Arthur William Acland Hood, First Baron Hood

From The Dreadnought Project
Jump to: navigation, search
Admiral Lord Hood of Avalon.

Admiral THE RIGHT HONOURABLE Arthur William Acland Hood, First Baron Hood, G.C.B., Royal Navy (14 July, 1824 – 15 November, 1901) was an officer of the Royal Navy.

Life & Career

This article may temporarily contain text from an edition of the Dictionary of National Biography which is in the Public Domain.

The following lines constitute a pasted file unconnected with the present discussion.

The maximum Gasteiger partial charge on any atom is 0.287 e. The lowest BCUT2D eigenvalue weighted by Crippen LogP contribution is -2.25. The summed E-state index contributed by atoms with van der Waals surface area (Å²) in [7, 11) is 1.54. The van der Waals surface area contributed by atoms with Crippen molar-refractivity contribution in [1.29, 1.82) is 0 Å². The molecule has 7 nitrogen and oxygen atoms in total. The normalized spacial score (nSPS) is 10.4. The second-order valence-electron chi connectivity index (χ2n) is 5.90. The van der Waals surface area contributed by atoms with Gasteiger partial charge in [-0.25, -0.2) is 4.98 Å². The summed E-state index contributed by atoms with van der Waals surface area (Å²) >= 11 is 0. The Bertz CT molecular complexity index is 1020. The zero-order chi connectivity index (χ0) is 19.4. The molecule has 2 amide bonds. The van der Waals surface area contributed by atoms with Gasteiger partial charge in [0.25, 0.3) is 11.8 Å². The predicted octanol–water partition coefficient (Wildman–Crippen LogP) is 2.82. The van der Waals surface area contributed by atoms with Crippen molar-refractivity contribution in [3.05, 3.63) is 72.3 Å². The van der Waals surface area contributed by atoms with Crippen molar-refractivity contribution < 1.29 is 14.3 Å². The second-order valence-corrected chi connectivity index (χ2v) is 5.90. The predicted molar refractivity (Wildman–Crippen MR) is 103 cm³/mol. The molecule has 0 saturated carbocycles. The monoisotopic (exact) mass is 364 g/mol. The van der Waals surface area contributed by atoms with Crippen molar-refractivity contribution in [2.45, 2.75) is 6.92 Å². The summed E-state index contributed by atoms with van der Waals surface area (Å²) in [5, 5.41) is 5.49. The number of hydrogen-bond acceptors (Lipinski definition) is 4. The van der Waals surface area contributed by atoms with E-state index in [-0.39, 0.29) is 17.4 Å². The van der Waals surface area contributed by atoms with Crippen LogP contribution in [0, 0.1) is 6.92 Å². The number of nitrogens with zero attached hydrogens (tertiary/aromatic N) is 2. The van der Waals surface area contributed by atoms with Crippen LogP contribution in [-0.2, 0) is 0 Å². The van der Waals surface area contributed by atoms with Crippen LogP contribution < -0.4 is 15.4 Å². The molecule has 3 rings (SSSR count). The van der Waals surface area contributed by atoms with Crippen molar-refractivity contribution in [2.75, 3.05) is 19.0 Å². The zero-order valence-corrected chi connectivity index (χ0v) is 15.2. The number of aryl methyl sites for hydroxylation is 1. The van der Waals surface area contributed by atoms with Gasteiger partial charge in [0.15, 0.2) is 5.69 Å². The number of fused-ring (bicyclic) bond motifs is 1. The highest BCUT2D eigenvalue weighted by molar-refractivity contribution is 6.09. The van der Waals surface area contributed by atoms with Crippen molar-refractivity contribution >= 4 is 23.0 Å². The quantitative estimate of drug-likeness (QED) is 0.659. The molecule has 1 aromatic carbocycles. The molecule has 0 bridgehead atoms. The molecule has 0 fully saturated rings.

Arthur William Acland Hood, born at Bath on 14 July 1824, was second son of Sir Alexander Hood, second baronet (1793–1851), by his wife Amelia Annie, youngest daughter and co-heiress of Sir Hugh Bateman, baronet. Alexander Hood (1758–98) [q.v.] was his grandfather. Entering the navy in 1836, he saw early service on the north coast of Spain, and afterwards on the coast of Syria and at the reduction of Acre. In January 1846 he was promoted to be lieutenant of the President, on the Cape station, from which he was paid off in 1849. In 1850 he was appointed to the Arethusa, with captain (afterwards Sir Thomas M. C.) Symonds [q.v.] , and in the Channel, Mediterranean, Black Sea, and in the Crimea in front of Sevastopol, remained attached to her for nearly five years. For service at the defence of Eupatoria he was promoted to the rank of Commander dated 27 November, 1854.[1] In 1856 went out to China in command of the Acorn brig. In her or her boats he was engaged at Fatshan on 1 June 1857, and at the capture of Canton on 27–28 Dec. 1857, for which he received his promotion to the rank of Captain on 26 February. 1858.[2] After nearly five years on shore he was appointed in December 1862 to the Pylades, for the North American station, from which in the autumn of 1866 he was ordered home to take command of the Excellent and the Royal Naval College at Portsmouth. This may be described as to a great extent the turning-point in his service, leading him to settle down almost entirely as an administrator. The Excellent was, and is, the school of scientific gunnery, and after three years in her Hood was appointed director of naval ordnance. Here he remained for five years; a careful, painstaking officer, though without the genius that was much needed in a period of great change, and clinging by temperament to the ideas of the past, when they had ceased to be suitable. In May 1871 he was nominated a C.B.; and in 1874, as he still wanted some sea time to qualify him for his flag, he was appointed to the Monarch in the Channel fleet. On 22 March, 1876, he was promoted to the rank of Rear-Admiral, following the death of Vice-Admiral The Honourable George Fowler Hastings.[3] From January 1877 to December 1879 was a lord commissioner of the admiralty. On 10 December, 1879, he was appointed in command of the Channel Squadron, flying his flag in the Minotaur.[4] He was promoted to the rank of Vice-Admiral on 23 July, 1880, upon the death of Vice-Admiral Rowley Lambert.[5]